When I accepted the opportunity to work for HCSS as a Quality Assurance Automation Intern, I really had no idea what to expect. I originally wanted to work in software development, but all of the positions were already taken. I knew a little about Quality Assurance (QA) from my previous job but nothing about test automation, so I was all for learning something new. Luckily my supervisor sent me some links, so I was able to do a little research before jumping in. The team was also very helpful if I had any questions.
HCSS also has a very in-depth training program for just about everything, including automation. The training is similar to a classroom setting, with a lecture, some practical application, assignments, and a follow-up meeting to go over what we have learned and how we applied it to our work.
I was slightly concerned about going into QA instead of development because I was worried I wouldn’t get much coding practice in — and for a Computer Science major, this is important. Fortunately I can code my own test scripts in C# or use the software tools. I didn’t have background knowledge in C#, but, like most programming languages, the main difference is syntax. This was awesome because I was learning a new language and a new skill.
Let’s Get Technical
What I learned about QA
We don’t learn about QA in school, which is unfortunate because it is important to know and not many programmers or developers like testing (unless you’re testing out a friend’s program and he dares you to break it). We would all like our code to be perfect, but it almost never is, and even on development teams there is a lot of code review to help with good coding practices. I knew there was testing done prior to releasing an application or some new software, but I didn’t realize the extent of the testing or the amount of planning that goes into it.
After a few weeks I realized just how wrong my perception was. QA is a process used in every phase of development for new software or existing software with new features. It consists of reviewing product requirements, collaborating with developers, functional testing, documenting and reproducing defects, and much more. It is one of the main processes that gives the go or no-go with a software release. In short, QA develops and executes test strategies for software before it is even software and continues to test features after release. There are many things we don’t learn in school as Computer Science majors, and QA is one of them.
For the few months I have been at HCSS, my knowledge of QA has grown, and I have realized just how important it is in the development process. But now let’s get into Automation.
One of the main differences between QA and automation is how the testing is actually performed. For starters, automation does not require anyone at the driver seat while testing is being done. You can write scripts that will test features you specifically have chosen. This makes automation a very efficient way to find bugs since it can be run at any time. It also helps by reducing man hours spent on testing, giving QA leads more time to focus on more pressing matters, like reproducing and fixing a known issue or testing around a known issue prior to release. It can also help with smoke testing after a release to ensure the product features are working properly. If an issue is found, the automation software lets you know when and where the failure occurred so it can be investigated. Automation essentially helps by testing features that testers and users work with on a day-to-day basis and narrows down failures.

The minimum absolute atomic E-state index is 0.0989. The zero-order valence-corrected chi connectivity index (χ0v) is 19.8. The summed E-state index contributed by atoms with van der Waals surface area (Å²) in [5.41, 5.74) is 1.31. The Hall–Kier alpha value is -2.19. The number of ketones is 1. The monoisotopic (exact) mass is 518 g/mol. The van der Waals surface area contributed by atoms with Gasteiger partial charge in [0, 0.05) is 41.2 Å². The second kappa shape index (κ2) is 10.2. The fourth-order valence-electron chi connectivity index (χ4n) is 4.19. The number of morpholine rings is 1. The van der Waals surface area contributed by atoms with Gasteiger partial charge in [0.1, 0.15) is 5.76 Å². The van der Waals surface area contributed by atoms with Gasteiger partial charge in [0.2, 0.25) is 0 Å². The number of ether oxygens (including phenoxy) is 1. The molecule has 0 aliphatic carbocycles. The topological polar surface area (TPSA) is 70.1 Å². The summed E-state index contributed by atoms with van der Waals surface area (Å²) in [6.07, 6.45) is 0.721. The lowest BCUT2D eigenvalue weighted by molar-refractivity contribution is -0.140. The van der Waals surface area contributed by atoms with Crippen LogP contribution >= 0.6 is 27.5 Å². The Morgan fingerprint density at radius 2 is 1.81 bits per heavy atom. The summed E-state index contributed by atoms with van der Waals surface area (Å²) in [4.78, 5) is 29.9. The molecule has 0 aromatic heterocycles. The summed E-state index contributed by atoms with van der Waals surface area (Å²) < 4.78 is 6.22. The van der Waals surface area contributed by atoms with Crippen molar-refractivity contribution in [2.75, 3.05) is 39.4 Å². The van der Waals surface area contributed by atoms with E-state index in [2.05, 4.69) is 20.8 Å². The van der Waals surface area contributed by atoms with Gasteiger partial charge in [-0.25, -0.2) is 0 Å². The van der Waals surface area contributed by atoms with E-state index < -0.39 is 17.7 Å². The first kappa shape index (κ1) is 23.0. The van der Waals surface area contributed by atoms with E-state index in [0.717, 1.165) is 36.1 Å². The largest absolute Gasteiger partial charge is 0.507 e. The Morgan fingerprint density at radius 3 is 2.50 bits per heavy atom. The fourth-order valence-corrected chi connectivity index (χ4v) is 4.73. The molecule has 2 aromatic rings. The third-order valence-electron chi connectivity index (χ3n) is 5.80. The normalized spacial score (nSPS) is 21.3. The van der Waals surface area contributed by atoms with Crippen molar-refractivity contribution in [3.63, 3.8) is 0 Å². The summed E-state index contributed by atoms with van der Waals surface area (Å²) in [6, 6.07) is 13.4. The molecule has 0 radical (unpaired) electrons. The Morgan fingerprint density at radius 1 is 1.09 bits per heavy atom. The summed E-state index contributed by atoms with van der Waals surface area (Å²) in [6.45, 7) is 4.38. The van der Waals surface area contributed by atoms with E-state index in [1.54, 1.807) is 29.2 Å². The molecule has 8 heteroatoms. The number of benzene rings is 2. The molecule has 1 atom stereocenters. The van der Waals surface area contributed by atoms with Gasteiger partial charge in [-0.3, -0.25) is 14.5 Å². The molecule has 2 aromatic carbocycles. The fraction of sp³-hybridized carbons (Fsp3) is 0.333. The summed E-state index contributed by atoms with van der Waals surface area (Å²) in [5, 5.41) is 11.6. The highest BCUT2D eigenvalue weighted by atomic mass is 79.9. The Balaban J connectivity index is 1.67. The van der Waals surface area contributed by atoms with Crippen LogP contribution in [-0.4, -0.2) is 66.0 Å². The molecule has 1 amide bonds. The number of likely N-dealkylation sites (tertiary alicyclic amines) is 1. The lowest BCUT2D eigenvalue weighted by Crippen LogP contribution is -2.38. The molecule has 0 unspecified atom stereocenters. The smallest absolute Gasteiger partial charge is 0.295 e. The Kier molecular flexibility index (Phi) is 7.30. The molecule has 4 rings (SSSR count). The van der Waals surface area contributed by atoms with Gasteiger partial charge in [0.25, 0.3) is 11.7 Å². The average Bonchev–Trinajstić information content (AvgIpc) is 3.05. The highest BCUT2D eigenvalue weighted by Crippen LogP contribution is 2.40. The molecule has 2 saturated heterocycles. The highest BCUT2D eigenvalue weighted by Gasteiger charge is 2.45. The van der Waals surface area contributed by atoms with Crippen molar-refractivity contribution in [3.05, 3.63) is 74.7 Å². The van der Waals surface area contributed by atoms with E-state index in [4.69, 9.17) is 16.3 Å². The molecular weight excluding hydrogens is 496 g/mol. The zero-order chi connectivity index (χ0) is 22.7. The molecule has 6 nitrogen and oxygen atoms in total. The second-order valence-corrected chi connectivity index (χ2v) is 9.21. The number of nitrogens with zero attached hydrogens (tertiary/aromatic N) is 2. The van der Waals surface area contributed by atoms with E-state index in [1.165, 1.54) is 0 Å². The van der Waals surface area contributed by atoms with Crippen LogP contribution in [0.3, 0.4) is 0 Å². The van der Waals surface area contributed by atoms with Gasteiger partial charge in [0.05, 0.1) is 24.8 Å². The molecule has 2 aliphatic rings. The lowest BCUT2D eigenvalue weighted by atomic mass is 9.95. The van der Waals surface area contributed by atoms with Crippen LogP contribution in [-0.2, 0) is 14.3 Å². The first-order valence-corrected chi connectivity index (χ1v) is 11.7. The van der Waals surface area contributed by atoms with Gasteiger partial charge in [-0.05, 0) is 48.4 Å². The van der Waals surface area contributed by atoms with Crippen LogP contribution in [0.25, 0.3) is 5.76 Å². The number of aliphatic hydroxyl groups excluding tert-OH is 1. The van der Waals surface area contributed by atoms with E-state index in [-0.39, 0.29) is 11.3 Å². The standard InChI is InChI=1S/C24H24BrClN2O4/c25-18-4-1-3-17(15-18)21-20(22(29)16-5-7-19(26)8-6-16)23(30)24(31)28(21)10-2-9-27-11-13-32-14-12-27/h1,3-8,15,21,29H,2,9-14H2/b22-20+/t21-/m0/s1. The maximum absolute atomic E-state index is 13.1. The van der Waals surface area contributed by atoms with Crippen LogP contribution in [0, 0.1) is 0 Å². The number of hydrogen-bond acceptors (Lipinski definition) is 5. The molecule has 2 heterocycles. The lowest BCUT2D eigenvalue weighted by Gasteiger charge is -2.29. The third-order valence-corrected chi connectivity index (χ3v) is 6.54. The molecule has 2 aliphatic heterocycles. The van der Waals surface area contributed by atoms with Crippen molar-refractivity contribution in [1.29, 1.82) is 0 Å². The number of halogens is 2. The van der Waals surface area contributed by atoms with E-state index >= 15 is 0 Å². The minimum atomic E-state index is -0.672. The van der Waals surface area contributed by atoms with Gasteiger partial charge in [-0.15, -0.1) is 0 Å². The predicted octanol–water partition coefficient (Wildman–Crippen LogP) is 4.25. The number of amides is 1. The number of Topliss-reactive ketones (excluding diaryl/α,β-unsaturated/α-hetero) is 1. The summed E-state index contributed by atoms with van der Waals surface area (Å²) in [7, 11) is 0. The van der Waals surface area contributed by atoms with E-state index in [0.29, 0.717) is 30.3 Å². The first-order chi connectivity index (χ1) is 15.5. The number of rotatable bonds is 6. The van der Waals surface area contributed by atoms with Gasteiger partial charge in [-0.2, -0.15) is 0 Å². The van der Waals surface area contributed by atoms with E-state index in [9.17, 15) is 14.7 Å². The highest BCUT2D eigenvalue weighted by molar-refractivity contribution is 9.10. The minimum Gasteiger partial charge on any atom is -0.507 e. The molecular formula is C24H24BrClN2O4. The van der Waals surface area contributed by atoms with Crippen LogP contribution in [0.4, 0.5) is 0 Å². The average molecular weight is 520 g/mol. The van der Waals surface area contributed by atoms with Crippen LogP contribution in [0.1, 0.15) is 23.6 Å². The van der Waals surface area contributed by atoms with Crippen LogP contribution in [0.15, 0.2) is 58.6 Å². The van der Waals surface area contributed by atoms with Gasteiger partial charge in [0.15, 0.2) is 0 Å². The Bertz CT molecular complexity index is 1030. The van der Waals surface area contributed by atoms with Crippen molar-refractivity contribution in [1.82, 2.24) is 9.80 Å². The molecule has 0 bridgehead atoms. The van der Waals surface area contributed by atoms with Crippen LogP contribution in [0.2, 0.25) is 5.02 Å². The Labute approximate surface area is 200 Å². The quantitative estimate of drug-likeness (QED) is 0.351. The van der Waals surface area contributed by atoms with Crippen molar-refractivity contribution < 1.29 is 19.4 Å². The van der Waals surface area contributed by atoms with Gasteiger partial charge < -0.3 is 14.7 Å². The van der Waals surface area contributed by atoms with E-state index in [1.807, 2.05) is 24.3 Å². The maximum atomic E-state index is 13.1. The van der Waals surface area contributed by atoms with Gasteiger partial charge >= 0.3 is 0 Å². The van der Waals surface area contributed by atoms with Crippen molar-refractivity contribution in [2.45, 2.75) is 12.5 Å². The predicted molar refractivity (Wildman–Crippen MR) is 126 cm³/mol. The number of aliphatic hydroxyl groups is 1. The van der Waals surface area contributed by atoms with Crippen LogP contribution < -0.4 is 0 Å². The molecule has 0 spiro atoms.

HCSS has a lot of cool things going on each day, which was something I wasn’t really used to. They have a gym, a track, a slide, a game room, and we even have a game night after hours, which is pretty awesome. HCSS also provides lunch every Friday, and members of the QA department provide breakfast for the team every Wednesday. When the QA department hired a lot of new people, they decided to have a meet-and-greet BBQ, which gave a lot of us the opportunity to meet each other. Each team also has a “Team Building Budget” that allows team members to go out and do activities together. Automation went to go see War for the Planet of the Apes. There is always something fun going on, and that’s just some of the things that makes HCSS culture amazing.
My Experience With HCSS And The Automation Team
My experience here at HCSS and on the automation team has been very positive, and it has a lot to do with the culture. I don’t know if I would have enjoyed myself as much if I had taken a job somewhere else. HCSS genuinely cares about their employees, their families, and the community. It is literally the best place I have ever worked. The automation team has helped me develop new skills and a new outlook on development. I am truly grateful for the experience and I am glad that I will continue to be a part of HCSS for the fall semester. I will share more experiences in the future, and I hope you come by to check them out.